PSI signs:

    I didn't mention it above but, all those loads were using Fed 215M primers too. It also bears repeating that the OAL is real long too!! Any reduction in OAL and pressure could climb, and in my experience it would climb substantially if reduced to merely 3.66", maybe by as much as 5 to 10 kpsi so be carefull with the data provided here. I'll test it at a shorter OAL of 3.66" as soon as I can and let you all know what happened.

    Bolt lift was absolutely normal on all loads tested but, it usually is up to about 70-75 kpsi though. These were FL sized cases with minimal shoulder bump, NK sized cases may have shown stiffness signs a bit sooner, but not very much sooner... in my experience.

    Slight primer cratering was all I could make out, that was only "felt" on the top load of each RL22, 4350 and RL25 (lot # 25180). By sliding (rubbing) the tip of your index finger across the caseheads, you can feel a snag if there is any "edge" to the crater in the primer. The sensitivety in your fingertip will pick the raised edge up instantly if it exists, and more often than not it shows up just before stiff bolt lift starts to occur, this is with the 210 and 215 primers in "most" of my rifles anyway.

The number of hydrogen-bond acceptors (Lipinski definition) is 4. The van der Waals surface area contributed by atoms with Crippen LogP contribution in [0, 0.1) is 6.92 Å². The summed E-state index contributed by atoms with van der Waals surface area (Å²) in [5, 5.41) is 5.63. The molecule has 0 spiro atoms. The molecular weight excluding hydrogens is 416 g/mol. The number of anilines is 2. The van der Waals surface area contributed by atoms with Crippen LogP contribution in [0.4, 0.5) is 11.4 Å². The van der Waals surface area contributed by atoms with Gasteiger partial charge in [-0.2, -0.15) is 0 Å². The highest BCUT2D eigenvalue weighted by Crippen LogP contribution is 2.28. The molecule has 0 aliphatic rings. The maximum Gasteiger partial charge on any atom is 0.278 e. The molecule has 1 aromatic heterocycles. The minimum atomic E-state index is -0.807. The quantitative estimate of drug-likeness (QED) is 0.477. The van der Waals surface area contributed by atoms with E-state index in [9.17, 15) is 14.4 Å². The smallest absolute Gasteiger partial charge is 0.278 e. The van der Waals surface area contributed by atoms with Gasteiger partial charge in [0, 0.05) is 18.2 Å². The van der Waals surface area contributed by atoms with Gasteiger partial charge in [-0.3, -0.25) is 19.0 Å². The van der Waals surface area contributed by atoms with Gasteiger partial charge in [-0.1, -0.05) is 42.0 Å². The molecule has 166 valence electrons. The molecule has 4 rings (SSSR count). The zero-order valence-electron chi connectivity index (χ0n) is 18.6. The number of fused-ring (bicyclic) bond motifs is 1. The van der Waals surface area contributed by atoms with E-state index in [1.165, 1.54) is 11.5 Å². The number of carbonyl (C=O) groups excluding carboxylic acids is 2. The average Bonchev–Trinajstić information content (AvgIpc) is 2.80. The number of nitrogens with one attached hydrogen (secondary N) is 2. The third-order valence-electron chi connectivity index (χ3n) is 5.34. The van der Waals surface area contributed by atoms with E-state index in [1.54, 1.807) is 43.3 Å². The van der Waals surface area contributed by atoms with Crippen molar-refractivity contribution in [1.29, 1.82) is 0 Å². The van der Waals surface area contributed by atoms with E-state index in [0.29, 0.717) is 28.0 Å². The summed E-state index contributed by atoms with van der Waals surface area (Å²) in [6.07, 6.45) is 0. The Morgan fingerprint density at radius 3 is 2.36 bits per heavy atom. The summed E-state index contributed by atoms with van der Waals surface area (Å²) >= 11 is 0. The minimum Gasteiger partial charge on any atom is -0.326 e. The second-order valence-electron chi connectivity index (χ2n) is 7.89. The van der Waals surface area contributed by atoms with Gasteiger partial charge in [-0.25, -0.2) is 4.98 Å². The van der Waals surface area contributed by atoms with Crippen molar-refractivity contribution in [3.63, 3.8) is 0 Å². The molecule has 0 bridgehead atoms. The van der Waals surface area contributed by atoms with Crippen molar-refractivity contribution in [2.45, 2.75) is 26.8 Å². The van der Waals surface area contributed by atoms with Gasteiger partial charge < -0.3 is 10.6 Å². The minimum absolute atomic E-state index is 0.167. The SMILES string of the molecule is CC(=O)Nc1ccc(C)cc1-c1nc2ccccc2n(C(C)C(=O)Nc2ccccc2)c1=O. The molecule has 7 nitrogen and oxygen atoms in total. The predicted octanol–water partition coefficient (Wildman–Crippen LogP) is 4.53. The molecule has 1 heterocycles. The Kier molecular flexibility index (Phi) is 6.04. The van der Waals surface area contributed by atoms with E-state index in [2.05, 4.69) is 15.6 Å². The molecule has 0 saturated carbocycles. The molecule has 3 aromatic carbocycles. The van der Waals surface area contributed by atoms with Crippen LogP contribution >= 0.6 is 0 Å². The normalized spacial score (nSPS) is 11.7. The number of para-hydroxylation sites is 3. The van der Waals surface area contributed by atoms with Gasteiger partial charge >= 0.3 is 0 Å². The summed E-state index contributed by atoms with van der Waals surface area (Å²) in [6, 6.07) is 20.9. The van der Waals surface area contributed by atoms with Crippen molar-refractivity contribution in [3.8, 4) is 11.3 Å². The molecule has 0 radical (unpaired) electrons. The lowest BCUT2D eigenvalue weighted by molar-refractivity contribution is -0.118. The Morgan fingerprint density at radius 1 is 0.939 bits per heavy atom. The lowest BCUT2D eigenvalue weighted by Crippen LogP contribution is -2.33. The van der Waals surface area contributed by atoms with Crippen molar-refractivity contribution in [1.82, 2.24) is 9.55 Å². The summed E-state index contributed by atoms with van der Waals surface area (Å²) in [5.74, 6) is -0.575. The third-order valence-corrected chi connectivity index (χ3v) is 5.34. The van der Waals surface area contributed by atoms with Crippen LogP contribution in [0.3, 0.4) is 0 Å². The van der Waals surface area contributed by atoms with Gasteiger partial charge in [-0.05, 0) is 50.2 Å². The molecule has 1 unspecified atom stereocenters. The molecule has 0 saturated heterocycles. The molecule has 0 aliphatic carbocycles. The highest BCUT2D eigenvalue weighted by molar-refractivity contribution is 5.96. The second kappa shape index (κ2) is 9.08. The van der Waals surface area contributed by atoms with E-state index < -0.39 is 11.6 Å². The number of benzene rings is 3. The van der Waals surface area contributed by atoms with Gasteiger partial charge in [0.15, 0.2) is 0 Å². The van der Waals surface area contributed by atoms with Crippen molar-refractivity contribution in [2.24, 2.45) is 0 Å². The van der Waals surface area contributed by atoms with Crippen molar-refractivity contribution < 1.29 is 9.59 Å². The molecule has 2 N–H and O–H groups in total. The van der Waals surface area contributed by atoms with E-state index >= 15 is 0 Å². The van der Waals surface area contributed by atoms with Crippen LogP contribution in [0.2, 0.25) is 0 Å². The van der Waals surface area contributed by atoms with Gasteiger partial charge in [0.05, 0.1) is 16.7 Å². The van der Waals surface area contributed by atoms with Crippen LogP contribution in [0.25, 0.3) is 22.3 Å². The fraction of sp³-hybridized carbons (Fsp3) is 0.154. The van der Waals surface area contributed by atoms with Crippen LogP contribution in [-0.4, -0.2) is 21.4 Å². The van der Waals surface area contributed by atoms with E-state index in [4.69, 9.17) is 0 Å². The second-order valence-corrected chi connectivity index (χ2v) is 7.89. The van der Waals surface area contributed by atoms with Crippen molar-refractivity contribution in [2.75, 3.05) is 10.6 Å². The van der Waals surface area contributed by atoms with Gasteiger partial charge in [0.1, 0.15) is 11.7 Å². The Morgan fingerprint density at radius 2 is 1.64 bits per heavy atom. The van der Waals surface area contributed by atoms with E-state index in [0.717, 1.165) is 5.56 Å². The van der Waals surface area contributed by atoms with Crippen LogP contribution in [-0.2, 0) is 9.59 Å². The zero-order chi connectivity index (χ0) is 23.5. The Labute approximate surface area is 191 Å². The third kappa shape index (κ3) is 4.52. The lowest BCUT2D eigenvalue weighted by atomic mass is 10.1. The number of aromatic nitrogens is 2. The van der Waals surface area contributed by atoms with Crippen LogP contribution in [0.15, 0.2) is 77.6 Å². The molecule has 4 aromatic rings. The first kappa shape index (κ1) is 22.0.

I mark all the case heads and primers completely with a black marker before doing load work up. The amount of black wiped off after they're fired and extracted indicates how much bolt thrust is rising "relatively" and shows a clear ejector mark if present. Prior ejector marks or "protrusions" will show up "shiny" on a lower load and give a false indication if not indexed to the ejection port side before firing so a new one will be made over the ejector plunger.

    I did get a slight "showing" of brass color under the ejector with the top load for RL22 and 4350, barely more so than the color showing on the rest of the casehead from the thrust itself. PSI was just starting to get high enough to exibit this but, it would have been unnoticable without first marking the casehead black.
     
  11. Jon A

    Jon A Well-Known Member

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  12. Brent

    Brent Well-Known Member

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    Hey Jon, thanks! [​IMG] [​IMG]

    I downloaded it to see how it worked, took ten minutes on this slow ass dial-up connection but that was over twice as fast as it took me to send it to you. [​IMG] [​IMG] Norton scanning all the incomming and outgoing mail must slow it down I guess.

    It works.

    I've not figured out how to load them up onto Imagestation yet?????? [​IMG] [​IMG]
    It seems it's an .AVI type format and I have not a clue how to convert it to MPEG or something else that works, if one even can, so I gave up on it.

    Don't laugh when ya all see how bad I torture my sky screens. [​IMG] [​IMG]

    [ 06-23-2003: Message edited by: Brent ]
     
  13. Guest

    Guest Guest

    BEAUTIFUL!!!!!!!!!!!!!